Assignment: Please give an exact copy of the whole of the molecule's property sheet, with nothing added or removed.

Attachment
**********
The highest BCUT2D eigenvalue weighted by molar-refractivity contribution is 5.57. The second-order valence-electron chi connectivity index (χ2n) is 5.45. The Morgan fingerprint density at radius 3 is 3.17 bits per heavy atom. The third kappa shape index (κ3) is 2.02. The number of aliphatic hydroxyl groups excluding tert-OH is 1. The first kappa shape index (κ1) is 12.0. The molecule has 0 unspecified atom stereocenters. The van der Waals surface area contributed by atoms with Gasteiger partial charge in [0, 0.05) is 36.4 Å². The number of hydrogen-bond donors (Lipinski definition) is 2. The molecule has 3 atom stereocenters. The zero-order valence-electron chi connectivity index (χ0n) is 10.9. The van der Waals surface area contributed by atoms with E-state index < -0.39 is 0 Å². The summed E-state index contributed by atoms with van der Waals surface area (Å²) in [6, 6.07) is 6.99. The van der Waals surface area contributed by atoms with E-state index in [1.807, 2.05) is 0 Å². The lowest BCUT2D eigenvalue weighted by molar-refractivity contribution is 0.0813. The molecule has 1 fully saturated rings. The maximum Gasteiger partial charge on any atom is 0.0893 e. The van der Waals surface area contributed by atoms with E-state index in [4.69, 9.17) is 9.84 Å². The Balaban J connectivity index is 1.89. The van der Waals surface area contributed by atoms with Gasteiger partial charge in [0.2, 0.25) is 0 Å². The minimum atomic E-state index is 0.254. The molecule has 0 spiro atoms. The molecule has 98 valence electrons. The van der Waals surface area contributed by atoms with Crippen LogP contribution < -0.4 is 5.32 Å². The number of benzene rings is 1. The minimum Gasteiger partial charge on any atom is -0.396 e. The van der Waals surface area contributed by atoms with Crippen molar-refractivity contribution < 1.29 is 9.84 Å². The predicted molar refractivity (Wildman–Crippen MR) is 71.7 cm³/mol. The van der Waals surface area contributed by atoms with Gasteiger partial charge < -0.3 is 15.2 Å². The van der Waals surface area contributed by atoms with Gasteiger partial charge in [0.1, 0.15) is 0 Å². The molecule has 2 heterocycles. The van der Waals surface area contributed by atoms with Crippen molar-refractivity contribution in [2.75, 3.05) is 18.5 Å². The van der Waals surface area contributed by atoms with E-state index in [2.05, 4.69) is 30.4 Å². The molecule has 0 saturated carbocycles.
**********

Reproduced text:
The highest BCUT2D eigenvalue weighted by molar-refractivity contribution is 5.57. The second-order valence-electron chi connectivity index (χ2n) is 5.45. The Morgan fingerprint density at radius 3 is 3.17 bits per heavy atom. The third kappa shape index (κ3) is 2.02. The number of aliphatic hydroxyl groups excluding tert-OH is 1. The first kappa shape index (κ1) is 12.0. The molecule has 0 unspecified atom stereocenters. The van der Waals surface area contributed by atoms with Gasteiger partial charge in [0, 0.05) is 36.4 Å². The number of hydrogen-bond donors (Lipinski definition) is 2. The molecule has 3 atom stereocenters. The zero-order valence-electron chi connectivity index (χ0n) is 10.9. The van der Waals surface area contributed by atoms with E-state index < -0.39 is 0 Å². The summed E-state index contributed by atoms with van der Waals surface area (Å²) in [6, 6.07) is 6.99. The van der Waals surface area contributed by atoms with E-state index in [1.807, 2.05) is 0 Å². The lowest BCUT2D eigenvalue weighted by molar-refractivity contribution is 0.0813. The molecule has 1 fully saturated rings. The maximum Gasteiger partial charge on any atom is 0.0893 e. The van der Waals surface area contributed by atoms with E-state index in [4.69, 9.17) is 9.84 Å². The Balaban J connectivity index is 1.89. The van der Waals surface area contributed by atoms with Gasteiger partial charge in [0.2, 0.25) is 0 Å². The minimum atomic E-state index is 0.254. The molecule has 0 spiro atoms. The molecule has 98 valence electrons. The van der Waals surface area contributed by atoms with Crippen LogP contribution < -0.4 is 5.32 Å². The number of benzene rings is 1. The minimum Gasteiger partial charge on any atom is -0.396 e. The van der Waals surface area contributed by atoms with Crippen molar-refractivity contribution < 1.29 is 9.84 Å². The predicted molar refractivity (Wildman–Crippen MR) is 71.7 cm³/mol. The van der Waals surface area contributed by atoms with Gasteiger partial charge < -0.3 is 15.2 Å². The van der Waals surface area contributed by atoms with Gasteiger partial charge in [0.1, 0.15) is 0 Å². The molecule has 2 heterocycles. The van der Waals surface area contributed by atoms with Crippen molar-refractivity contribution in [2.75, 3.05) is 18.5 Å². The van der Waals surface area contributed by atoms with E-state index in [2.05, 4.69) is 30.4 Å². The molecule has 0 saturated carbocycles.